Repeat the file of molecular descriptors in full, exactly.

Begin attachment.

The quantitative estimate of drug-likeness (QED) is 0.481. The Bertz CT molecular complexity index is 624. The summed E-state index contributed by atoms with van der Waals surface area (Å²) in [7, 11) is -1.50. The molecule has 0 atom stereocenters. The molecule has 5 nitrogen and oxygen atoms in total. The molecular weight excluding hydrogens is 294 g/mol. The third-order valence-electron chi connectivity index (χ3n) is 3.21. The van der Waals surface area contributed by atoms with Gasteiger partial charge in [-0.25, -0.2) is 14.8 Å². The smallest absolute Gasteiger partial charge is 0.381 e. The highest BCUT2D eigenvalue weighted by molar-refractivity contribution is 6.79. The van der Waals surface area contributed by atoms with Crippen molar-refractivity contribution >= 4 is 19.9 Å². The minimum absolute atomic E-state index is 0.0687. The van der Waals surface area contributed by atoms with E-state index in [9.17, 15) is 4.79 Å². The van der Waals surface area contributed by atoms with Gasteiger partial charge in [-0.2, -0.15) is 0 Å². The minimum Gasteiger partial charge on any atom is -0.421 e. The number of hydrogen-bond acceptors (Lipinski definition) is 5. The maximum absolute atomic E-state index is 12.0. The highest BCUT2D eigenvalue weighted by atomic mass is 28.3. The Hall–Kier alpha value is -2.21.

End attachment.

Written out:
The quantitative estimate of drug-likeness (QED) is 0.481. The Bertz CT molecular complexity index is 624. The summed E-state index contributed by atoms with van der Waals surface area (Å²) in [7, 11) is -1.50. The molecule has 0 atom stereocenters. The molecule has 5 nitrogen and oxygen atoms in total. The molecular weight excluding hydrogens is 294 g/mol. The third-order valence-electron chi connectivity index (χ3n) is 3.21. The van der Waals surface area contributed by atoms with Gasteiger partial charge in [-0.25, -0.2) is 14.8 Å². The smallest absolute Gasteiger partial charge is 0.381 e. The highest BCUT2D eigenvalue weighted by molar-refractivity contribution is 6.79. The van der Waals surface area contributed by atoms with Crippen molar-refractivity contribution >= 4 is 19.9 Å². The minimum absolute atomic E-state index is 0.0687. The van der Waals surface area contributed by atoms with E-state index in [9.17, 15) is 4.79 Å². The van der Waals surface area contributed by atoms with Gasteiger partial charge in [-0.2, -0.15) is 0 Å². The minimum Gasteiger partial charge on any atom is -0.421 e. The number of hydrogen-bond acceptors (Lipinski definition) is 5. The maximum absolute atomic E-state index is 12.0. The highest BCUT2D eigenvalue weighted by atomic mass is 28.3. The Hall–Kier alpha value is -2.21.